Sociotechnical systems within cities are now equipped with machine learning algorithms in hopes to increase efficiency and functionality by modeling and predicting trends. Machine learning algorithms have been applied in these domains to address challenges such as balancing the distribution of bikes throughout a city and identifying demand hotspots for ride sharing drivers. However, these algorithms applied to challenges in sociotechnical systems have exacerbated social inequalities due to previous bias in data sets or the lack of data from marginalized communities. In this paper, I will address how smart mobility initiatives in cities use machine learning algorithms to address challenges. I will also address how these algorithms unintentionally discriminate against features such as socioeconomic status to motivate the importance of algorithmic fairness. Using the bike sharing pro- gram in Pittsburgh, PA, I will present a position on how discrimination can be eliminated from the pipeline using Bayesian Optimization.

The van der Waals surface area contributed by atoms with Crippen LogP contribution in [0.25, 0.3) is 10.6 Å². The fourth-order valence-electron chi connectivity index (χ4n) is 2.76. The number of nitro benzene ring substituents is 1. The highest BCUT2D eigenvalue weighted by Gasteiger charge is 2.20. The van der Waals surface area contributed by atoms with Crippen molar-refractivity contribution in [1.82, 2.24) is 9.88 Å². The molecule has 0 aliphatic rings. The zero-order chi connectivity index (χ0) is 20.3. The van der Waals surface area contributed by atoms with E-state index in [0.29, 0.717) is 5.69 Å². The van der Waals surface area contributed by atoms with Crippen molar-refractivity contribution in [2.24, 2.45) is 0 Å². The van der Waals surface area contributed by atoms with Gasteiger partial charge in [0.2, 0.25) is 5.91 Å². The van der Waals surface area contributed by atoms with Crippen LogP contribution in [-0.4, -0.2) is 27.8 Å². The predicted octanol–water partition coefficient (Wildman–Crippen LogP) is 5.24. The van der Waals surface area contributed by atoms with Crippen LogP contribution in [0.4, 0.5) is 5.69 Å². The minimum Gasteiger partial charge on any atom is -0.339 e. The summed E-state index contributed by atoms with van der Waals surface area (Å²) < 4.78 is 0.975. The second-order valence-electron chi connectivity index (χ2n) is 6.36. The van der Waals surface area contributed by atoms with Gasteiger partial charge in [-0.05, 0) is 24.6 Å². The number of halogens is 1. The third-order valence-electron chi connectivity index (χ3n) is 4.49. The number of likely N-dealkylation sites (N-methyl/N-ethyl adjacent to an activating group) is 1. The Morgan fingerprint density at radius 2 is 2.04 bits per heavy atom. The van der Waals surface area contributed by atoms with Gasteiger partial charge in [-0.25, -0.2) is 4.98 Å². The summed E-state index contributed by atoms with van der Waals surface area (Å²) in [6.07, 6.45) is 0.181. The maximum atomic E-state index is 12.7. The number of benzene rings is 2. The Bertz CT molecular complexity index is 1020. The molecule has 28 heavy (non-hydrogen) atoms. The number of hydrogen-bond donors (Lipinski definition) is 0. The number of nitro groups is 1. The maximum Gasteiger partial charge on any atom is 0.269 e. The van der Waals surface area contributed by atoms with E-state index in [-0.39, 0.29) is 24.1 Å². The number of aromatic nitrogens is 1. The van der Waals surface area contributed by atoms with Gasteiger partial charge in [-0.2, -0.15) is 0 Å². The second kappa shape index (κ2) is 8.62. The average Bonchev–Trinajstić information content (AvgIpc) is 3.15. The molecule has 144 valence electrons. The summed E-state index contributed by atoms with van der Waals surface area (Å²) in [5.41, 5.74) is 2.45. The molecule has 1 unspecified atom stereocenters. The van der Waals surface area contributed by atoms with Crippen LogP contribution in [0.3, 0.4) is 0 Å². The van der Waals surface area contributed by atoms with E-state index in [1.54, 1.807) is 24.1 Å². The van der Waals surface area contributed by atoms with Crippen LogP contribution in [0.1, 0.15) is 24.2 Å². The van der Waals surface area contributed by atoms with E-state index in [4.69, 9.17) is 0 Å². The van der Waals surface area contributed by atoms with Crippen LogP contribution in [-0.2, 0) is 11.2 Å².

Nigerian English adaptation, Pidgin, has evolved over the years through multi-language code switch- ing, code mixing and linguistic adaptation. While Pidgin preserves many of the words in the normal English language corpus, both in spelling and pronunciation, the fundamental meaning of these words have changed significantly. For example, ‘ginger’ is not a plant but an expression of motivation and ’tank’ is not a container but an expression of gratitude. The implication is that the current approach of using direct English sentiment analysis of social media text from Nigeria is sub-optimal, as it will not be able to capture the semantic variation and contextual evolution in the contemporary meaning of these words. In practice, while many words in Nigerian Pidgin adaptation are the same as the standard English, the full English language based sentiment analysis models are not de- signed to capture the full intent of the Nigerian pid- gin when used alone or code-mixed. By augment- ing scarce human labelled code-changed text with ample synthetic code-reformatted text and meaning, we achieve significant improvements in sentiment scoring. Our research explores how to understand sentiment in an intrasentential code mixing and switching context where there has been significant word localization.This work presents a 300 VADER lexicon compatible Nigerian Pidgin sentiment tokens and their scores and a 14,000 gold standard Nigerian Pidgin tweets and their sentiments labels.